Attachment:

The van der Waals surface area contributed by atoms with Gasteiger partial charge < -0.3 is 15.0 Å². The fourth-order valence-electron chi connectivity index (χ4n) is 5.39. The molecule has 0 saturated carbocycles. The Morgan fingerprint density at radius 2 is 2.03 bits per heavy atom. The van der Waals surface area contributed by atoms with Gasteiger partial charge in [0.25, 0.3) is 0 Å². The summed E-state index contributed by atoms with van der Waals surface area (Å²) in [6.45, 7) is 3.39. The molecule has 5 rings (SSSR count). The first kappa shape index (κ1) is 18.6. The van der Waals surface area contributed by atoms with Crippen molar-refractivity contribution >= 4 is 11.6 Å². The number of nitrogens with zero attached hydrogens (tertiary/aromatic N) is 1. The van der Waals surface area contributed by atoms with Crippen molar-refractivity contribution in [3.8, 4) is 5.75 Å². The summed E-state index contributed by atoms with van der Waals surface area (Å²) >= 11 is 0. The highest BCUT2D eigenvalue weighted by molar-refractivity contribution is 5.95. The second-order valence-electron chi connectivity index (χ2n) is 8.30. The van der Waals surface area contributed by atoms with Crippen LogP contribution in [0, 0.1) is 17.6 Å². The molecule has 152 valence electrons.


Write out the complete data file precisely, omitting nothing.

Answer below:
The van der Waals surface area contributed by atoms with Gasteiger partial charge < -0.3 is 15.0 Å². The fourth-order valence-electron chi connectivity index (χ4n) is 5.39. The molecule has 0 saturated carbocycles. The Morgan fingerprint density at radius 2 is 2.03 bits per heavy atom. The van der Waals surface area contributed by atoms with Gasteiger partial charge in [0.25, 0.3) is 0 Å². The summed E-state index contributed by atoms with van der Waals surface area (Å²) in [6.45, 7) is 3.39. The molecule has 5 rings (SSSR count). The first kappa shape index (κ1) is 18.6. The van der Waals surface area contributed by atoms with Crippen molar-refractivity contribution >= 4 is 11.6 Å². The number of nitrogens with zero attached hydrogens (tertiary/aromatic N) is 1. The van der Waals surface area contributed by atoms with Crippen molar-refractivity contribution in [3.8, 4) is 5.75 Å². The summed E-state index contributed by atoms with van der Waals surface area (Å²) >= 11 is 0. The highest BCUT2D eigenvalue weighted by molar-refractivity contribution is 5.95. The second-order valence-electron chi connectivity index (χ2n) is 8.30. The van der Waals surface area contributed by atoms with Crippen LogP contribution in [0, 0.1) is 17.6 Å². The molecule has 152 valence electrons.